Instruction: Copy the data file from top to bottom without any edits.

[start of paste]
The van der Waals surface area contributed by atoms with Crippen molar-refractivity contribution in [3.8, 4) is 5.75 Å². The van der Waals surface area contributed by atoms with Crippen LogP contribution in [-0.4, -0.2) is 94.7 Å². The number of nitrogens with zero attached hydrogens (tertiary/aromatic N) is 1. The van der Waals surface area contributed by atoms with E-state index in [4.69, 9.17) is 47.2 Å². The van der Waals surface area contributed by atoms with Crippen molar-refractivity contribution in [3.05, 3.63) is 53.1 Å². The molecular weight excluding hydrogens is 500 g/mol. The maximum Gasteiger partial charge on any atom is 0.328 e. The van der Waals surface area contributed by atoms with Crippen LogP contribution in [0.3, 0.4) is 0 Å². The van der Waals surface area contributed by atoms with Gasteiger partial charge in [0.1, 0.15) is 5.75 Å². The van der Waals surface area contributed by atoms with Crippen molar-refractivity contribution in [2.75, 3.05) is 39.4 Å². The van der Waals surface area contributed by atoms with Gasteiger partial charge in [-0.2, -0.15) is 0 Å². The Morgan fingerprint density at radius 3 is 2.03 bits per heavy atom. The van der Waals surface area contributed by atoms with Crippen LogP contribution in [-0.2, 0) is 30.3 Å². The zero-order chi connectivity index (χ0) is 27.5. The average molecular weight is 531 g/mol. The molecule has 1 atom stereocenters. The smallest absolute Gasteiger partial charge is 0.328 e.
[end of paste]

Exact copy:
The van der Waals surface area contributed by atoms with Crippen molar-refractivity contribution in [3.8, 4) is 5.75 Å². The van der Waals surface area contributed by atoms with Crippen LogP contribution in [-0.4, -0.2) is 94.7 Å². The number of nitrogens with zero attached hydrogens (tertiary/aromatic N) is 1. The van der Waals surface area contributed by atoms with E-state index in [4.69, 9.17) is 47.2 Å². The van der Waals surface area contributed by atoms with Crippen molar-refractivity contribution in [3.05, 3.63) is 53.1 Å². The molecular weight excluding hydrogens is 500 g/mol. The maximum Gasteiger partial charge on any atom is 0.328 e. The van der Waals surface area contributed by atoms with Crippen LogP contribution in [0.3, 0.4) is 0 Å². The van der Waals surface area contributed by atoms with Gasteiger partial charge in [0.1, 0.15) is 5.75 Å². The van der Waals surface area contributed by atoms with Crippen molar-refractivity contribution in [2.75, 3.05) is 39.4 Å². The van der Waals surface area contributed by atoms with Gasteiger partial charge in [-0.2, -0.15) is 0 Å². The Morgan fingerprint density at radius 3 is 2.03 bits per heavy atom. The van der Waals surface area contributed by atoms with Crippen LogP contribution in [-0.2, 0) is 30.3 Å². The zero-order chi connectivity index (χ0) is 27.5. The average molecular weight is 531 g/mol. The molecule has 1 atom stereocenters. The smallest absolute Gasteiger partial charge is 0.328 e.